What do you think about the price of gasoline at the pumps?

Comments

  1. BeatingTheIndex

    The price of gasoline at the pump definitely sees manipulation particularly right before a weekeend or a holiday. Anyone who says otherwise is only fooling himself.

  2. Murray Armitage

    You didn’t answer the question. You gave a lot of interesting data, but did not answer the question. Do gas prices go up before every long weekend. The only way to check that is to track the increases and decreases and compare the dates with statutory holidays. If that hasn’t been done so far, then it needs to be tracked going forward. I can tell you from my experienec that it has increased within 3 days prior to a long weekend on almost every one for the last 7 years. (No data to back it up, only paying attention.) There have been the occasional exception – maybe 3 in 7 years.

    Murray

    • Jim Yih

      Hey Murray,
      Thanks for the comment and you are correct, I did not directly answer the question so here it goes… The data from The Kent Group suggests that prices to not jump just because a long weekend comes. The is little correlation from the data. I mentioned in my post that spikes seemed to happen in May and October but that’s not directly associated with long weekends.

      Another member company of the Kent Group, MJ Ervin and Associates also did some research on this topic. Here’s what they said about gasoline prices “Prices for gasoline do tend to increase in the summer months when consumers travel more and the demand for gasoline increases. Consumers may pay closer attention to gasoline prices when they fill up before or during a long weekend trip, however industry data shows no such pre-long weekend price increase trend.”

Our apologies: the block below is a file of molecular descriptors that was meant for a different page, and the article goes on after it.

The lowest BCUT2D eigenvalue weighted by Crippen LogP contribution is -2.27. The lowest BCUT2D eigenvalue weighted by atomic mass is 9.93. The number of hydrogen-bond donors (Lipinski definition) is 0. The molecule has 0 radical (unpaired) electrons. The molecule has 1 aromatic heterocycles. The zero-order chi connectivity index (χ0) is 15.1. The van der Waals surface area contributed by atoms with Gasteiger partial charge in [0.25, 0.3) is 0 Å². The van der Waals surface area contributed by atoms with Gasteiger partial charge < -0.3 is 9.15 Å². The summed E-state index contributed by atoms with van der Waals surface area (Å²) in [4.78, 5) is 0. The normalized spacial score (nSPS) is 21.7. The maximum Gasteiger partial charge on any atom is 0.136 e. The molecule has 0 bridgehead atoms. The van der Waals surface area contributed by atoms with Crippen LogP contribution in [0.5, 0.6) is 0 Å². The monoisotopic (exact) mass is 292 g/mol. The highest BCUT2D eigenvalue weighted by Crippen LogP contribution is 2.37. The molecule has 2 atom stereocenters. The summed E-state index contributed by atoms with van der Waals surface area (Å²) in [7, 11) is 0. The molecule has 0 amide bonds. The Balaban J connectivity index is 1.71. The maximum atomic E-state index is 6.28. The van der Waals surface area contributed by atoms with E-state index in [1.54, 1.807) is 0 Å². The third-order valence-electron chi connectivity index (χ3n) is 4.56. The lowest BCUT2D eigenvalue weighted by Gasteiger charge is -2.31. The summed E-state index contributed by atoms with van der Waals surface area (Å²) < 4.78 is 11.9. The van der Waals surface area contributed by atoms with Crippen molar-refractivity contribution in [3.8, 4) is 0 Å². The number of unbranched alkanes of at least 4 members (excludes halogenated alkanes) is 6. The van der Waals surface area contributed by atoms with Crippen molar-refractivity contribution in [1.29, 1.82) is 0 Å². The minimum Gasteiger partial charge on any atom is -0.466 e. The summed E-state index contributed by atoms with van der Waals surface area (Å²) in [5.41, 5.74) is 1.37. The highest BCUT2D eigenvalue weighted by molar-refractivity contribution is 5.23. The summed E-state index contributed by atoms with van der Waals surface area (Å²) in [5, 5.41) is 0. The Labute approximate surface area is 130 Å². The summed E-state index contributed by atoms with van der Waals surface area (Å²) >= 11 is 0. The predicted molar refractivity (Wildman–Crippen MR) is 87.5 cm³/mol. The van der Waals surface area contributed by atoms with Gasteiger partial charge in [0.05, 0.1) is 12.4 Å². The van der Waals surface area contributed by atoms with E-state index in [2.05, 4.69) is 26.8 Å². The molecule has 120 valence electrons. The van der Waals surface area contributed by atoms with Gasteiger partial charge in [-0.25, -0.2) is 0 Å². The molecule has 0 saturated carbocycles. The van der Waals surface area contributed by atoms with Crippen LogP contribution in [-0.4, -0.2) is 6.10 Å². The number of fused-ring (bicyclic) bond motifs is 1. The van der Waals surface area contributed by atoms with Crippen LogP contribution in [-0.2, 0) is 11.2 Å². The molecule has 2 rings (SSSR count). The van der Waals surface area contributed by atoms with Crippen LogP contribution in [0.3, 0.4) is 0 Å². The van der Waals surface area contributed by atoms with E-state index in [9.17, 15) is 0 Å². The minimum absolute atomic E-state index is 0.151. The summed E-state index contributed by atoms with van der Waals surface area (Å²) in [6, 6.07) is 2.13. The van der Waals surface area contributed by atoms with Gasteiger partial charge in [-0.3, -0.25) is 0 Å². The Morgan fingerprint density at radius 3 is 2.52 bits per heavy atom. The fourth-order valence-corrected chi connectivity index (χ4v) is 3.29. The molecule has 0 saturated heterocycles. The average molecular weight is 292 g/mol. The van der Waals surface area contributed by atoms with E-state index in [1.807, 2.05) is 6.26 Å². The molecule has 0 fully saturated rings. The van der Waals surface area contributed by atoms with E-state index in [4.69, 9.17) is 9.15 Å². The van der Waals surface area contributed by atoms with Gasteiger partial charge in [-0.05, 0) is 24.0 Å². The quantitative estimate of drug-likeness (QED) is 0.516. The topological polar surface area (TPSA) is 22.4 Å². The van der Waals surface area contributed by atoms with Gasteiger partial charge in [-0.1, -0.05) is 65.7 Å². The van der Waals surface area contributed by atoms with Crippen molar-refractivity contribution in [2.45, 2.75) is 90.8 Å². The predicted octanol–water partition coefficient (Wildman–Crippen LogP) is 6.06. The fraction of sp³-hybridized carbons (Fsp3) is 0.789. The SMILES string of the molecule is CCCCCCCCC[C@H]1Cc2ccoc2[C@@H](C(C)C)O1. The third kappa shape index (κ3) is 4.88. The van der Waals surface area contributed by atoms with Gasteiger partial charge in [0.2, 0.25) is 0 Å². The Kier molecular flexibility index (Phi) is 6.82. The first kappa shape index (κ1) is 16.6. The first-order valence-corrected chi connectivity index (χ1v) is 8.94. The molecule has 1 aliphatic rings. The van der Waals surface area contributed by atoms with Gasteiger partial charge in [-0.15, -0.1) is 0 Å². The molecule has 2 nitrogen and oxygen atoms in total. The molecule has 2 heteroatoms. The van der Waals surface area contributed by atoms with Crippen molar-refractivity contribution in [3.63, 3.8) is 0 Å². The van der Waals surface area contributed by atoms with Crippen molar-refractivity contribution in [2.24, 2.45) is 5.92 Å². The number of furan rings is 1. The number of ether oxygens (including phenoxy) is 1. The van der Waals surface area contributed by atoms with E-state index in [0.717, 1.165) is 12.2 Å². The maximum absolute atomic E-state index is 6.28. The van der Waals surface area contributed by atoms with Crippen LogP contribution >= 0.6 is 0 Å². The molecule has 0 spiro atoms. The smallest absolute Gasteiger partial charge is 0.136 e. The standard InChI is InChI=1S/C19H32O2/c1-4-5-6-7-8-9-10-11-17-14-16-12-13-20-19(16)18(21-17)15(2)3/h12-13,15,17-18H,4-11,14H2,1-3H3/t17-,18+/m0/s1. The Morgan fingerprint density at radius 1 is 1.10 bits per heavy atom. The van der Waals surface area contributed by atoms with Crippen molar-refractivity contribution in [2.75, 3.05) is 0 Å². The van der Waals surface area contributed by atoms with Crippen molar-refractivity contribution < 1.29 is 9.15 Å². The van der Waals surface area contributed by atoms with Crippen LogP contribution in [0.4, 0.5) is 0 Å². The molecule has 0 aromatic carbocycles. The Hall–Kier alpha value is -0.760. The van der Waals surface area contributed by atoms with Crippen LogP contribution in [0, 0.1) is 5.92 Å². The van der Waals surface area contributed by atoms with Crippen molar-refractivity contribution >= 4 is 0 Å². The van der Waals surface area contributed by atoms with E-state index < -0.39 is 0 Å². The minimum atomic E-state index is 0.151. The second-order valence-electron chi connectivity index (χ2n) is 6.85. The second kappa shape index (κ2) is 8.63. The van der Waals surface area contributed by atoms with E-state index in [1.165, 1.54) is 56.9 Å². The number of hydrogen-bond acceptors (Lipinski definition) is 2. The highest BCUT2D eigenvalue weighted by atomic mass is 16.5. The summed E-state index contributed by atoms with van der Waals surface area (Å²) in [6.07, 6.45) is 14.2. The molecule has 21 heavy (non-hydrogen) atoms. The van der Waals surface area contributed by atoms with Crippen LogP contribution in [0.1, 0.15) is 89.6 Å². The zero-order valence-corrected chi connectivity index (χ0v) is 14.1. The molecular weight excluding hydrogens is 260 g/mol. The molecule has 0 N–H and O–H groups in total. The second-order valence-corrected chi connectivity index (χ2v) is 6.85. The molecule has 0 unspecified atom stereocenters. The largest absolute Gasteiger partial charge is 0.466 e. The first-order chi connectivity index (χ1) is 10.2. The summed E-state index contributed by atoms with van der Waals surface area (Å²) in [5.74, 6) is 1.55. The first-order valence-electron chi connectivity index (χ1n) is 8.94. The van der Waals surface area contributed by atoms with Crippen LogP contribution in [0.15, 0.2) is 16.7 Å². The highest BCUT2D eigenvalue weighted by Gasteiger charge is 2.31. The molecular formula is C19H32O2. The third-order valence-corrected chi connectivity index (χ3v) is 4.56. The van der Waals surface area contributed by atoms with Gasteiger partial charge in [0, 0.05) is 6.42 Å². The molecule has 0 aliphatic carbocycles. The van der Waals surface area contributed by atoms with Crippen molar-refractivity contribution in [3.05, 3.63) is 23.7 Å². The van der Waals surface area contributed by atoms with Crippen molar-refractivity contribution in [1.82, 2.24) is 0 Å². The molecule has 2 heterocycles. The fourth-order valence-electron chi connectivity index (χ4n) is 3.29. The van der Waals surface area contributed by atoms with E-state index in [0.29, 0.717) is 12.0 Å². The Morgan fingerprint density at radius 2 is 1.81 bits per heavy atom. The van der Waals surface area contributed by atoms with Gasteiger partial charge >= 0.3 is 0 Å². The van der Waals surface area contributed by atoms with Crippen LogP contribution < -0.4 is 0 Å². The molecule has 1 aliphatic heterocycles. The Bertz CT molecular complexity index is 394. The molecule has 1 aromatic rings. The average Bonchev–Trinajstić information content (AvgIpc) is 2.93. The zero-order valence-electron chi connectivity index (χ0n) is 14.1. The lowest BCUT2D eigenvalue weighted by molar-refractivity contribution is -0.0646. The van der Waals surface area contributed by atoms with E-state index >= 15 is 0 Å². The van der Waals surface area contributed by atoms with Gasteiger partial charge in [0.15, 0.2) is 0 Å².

It was fun to complain but it appears to be more of a myth than a truth.

    • Ryan Paredez

      I haven’t really thought about this, but I don’t see why companies wouldnt. We don’t have a choice in the matter of not getting gas. People travel a lot around the holidays.

      As a business mover for them its great, but sucks for us. Unless you fill up the weekend before and fill up some reserve tanks to make up for the gas you used during the week?

  3. Murray Armitage

    In particular the big family holidays are impacted the most – Easter, Thanksgiving, Christmas – with May long weekend, July 1, August long weekend and Labour Day weekend following closely. Christmas in particular tends to see the price spike remain until about a week after New Years.

  4. Dean

    The spikes in May and October are probably associated with the change from summer to winter gasoline, and vice versa.

  5. anna edwards

    This is not true as the prices definitely go up every week, not just long weekends, on Wed nite or thurs morning and drop again by the next week. Simply it is greed against the consumer and family time, without any recourse available to them. It is so consistant and totally a rip-off. Who can give an honest answer to this pro edure.